• 1 Hide
    pjkenned , June 5, 2012 7:41 PM
    centosfanWhy don't you include HP DL series and the Dell R series. Those two companies have about 70% market share on the 2U Inter server market. I don't understand why you would exclude them. Most companies wouldn't buy anything but a Dell, HP or and IBM.


    That is something that we are looking at. This was more of a look at what is out there for barebones kits. I totally agree that these types of comparisons would be great.
  • 0 Hide
    DVFinn , June 19, 2012 8:15 PM
    I've been using Supermicro bare bones servers for a few years now and I love them. When it comes to performance per dollar there's no way to compare these systems with off the shelf dell or HP offerings. I've specced them out 20 ways and the bottom line is I can build nearly 2x the horsepower at significantly lower cost vs. a fully configured server from one of the big vendors. My newest SQL servers are 8xSSD Raid10 data sets and simple sata mirrors for the OS. 128GB RAM, dual, quad-core Xeons, adaptec 6805 controllers. About $5k each for the full build, and their chassis are so easy to work in the whole build takes less than 30 minutes before I'm loading the OS.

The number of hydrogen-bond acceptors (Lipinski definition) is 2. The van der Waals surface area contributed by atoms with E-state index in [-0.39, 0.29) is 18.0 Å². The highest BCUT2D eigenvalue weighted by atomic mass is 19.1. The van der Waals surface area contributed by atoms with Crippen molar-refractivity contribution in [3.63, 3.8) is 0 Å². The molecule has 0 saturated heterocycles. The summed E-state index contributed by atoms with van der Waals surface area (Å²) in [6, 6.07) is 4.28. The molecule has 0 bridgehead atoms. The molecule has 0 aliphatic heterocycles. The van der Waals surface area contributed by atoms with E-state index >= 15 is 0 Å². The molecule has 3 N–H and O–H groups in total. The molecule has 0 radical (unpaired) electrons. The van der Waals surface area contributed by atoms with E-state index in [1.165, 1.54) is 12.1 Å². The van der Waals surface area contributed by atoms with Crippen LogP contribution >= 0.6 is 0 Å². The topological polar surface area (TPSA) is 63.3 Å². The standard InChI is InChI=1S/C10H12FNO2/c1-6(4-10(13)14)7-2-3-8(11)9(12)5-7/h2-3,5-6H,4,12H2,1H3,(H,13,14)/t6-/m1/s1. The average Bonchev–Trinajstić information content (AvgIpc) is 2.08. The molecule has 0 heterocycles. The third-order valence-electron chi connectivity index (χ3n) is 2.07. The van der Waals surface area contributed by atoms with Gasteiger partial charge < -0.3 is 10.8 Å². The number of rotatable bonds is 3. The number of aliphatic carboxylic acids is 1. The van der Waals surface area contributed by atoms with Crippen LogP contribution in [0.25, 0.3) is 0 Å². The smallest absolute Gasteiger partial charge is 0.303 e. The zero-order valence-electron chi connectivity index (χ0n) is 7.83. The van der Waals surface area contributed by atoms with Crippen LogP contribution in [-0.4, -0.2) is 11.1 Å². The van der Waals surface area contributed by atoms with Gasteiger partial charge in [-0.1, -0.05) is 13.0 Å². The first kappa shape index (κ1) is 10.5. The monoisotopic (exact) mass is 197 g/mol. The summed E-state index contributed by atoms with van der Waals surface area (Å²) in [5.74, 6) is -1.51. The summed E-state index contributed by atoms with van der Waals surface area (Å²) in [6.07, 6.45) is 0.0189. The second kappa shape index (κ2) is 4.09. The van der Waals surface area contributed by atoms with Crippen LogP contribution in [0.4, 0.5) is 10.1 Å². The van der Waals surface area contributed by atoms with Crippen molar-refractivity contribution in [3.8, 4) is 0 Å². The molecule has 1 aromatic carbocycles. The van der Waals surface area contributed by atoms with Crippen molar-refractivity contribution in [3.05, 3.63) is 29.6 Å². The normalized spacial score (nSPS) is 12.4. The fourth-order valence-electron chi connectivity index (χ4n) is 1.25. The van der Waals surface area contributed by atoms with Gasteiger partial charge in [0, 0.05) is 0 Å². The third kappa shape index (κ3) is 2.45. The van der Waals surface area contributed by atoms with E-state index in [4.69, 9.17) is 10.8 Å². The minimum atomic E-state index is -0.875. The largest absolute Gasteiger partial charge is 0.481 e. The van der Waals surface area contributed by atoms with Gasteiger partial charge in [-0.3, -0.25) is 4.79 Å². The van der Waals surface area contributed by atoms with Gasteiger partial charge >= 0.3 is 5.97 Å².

• 0 Hide
    razor512 , August 24, 2012 11:14 AM
    utomo88We need somebody to design new server which is powerful and can handle a lot of memory and harddisk and affordable price.all powerful server are expensive now. I believe market for cheap but powerful server are big, and no one is working on this area.I know the profit is not big, but by big quantity it mean big money too


    That is already done (but as more of a work around) build a standard PC.
    Many high end gaming motherboards work well in a server environment, and can easily handle a high traffic website.
    Most web hosting does not need a super powerful server (which is why virtualization is so popular). If you are running a relatively small business and are not doing anything that is hugely CPU bound (eg, rendering) then you can save a bit of money with a decent desktop PC.